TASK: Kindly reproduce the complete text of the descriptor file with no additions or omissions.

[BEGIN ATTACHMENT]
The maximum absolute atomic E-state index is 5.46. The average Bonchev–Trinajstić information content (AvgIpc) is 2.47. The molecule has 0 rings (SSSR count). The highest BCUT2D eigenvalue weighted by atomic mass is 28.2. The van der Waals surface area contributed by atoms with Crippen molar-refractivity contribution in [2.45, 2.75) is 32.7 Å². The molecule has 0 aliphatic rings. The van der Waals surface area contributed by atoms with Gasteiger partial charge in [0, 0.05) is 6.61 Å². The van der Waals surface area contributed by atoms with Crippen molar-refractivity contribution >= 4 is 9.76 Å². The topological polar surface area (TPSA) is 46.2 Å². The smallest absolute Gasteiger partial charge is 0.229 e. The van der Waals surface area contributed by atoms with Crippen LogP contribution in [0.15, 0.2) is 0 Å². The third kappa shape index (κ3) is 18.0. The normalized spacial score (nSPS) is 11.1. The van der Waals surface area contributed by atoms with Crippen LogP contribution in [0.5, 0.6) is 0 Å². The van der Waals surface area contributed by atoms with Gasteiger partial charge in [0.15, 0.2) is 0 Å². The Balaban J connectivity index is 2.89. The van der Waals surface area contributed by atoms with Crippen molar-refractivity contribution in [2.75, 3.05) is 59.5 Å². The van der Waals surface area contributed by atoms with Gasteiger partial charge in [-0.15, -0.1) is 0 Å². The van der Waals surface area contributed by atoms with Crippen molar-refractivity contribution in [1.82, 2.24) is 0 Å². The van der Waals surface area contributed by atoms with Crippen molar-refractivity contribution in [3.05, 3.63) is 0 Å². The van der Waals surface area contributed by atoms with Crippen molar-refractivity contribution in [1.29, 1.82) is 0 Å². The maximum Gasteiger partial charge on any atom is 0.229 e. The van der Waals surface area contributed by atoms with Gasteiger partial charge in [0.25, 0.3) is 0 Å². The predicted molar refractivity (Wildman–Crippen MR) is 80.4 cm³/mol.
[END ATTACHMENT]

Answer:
The maximum absolute atomic E-state index is 5.46. The average Bonchev–Trinajstić information content (AvgIpc) is 2.47. The molecule has 0 rings (SSSR count). The highest BCUT2D eigenvalue weighted by atomic mass is 28.2. The van der Waals surface area contributed by atoms with Crippen molar-refractivity contribution in [2.45, 2.75) is 32.7 Å². The molecule has 0 aliphatic rings. The van der Waals surface area contributed by atoms with Gasteiger partial charge in [0, 0.05) is 6.61 Å². The van der Waals surface area contributed by atoms with Crippen molar-refractivity contribution >= 4 is 9.76 Å². The topological polar surface area (TPSA) is 46.2 Å². The smallest absolute Gasteiger partial charge is 0.229 e. The van der Waals surface area contributed by atoms with Crippen LogP contribution in [0.15, 0.2) is 0 Å². The third kappa shape index (κ3) is 18.0. The normalized spacial score (nSPS) is 11.1. The van der Waals surface area contributed by atoms with Crippen LogP contribution in [0.5, 0.6) is 0 Å². The van der Waals surface area contributed by atoms with Gasteiger partial charge in [0.15, 0.2) is 0 Å². The Balaban J connectivity index is 2.89. The van der Waals surface area contributed by atoms with Crippen molar-refractivity contribution in [2.75, 3.05) is 59.5 Å². The van der Waals surface area contributed by atoms with Gasteiger partial charge in [-0.15, -0.1) is 0 Å². The van der Waals surface area contributed by atoms with Crippen molar-refractivity contribution in [1.82, 2.24) is 0 Å². The van der Waals surface area contributed by atoms with Crippen molar-refractivity contribution in [3.05, 3.63) is 0 Å². The van der Waals surface area contributed by atoms with Crippen molar-refractivity contribution in [1.29, 1.82) is 0 Å². The maximum Gasteiger partial charge on any atom is 0.229 e. The van der Waals surface area contributed by atoms with Gasteiger partial charge in [0.25, 0.3) is 0 Å². The predicted molar refractivity (Wildman–Crippen MR) is 80.4 cm³/mol.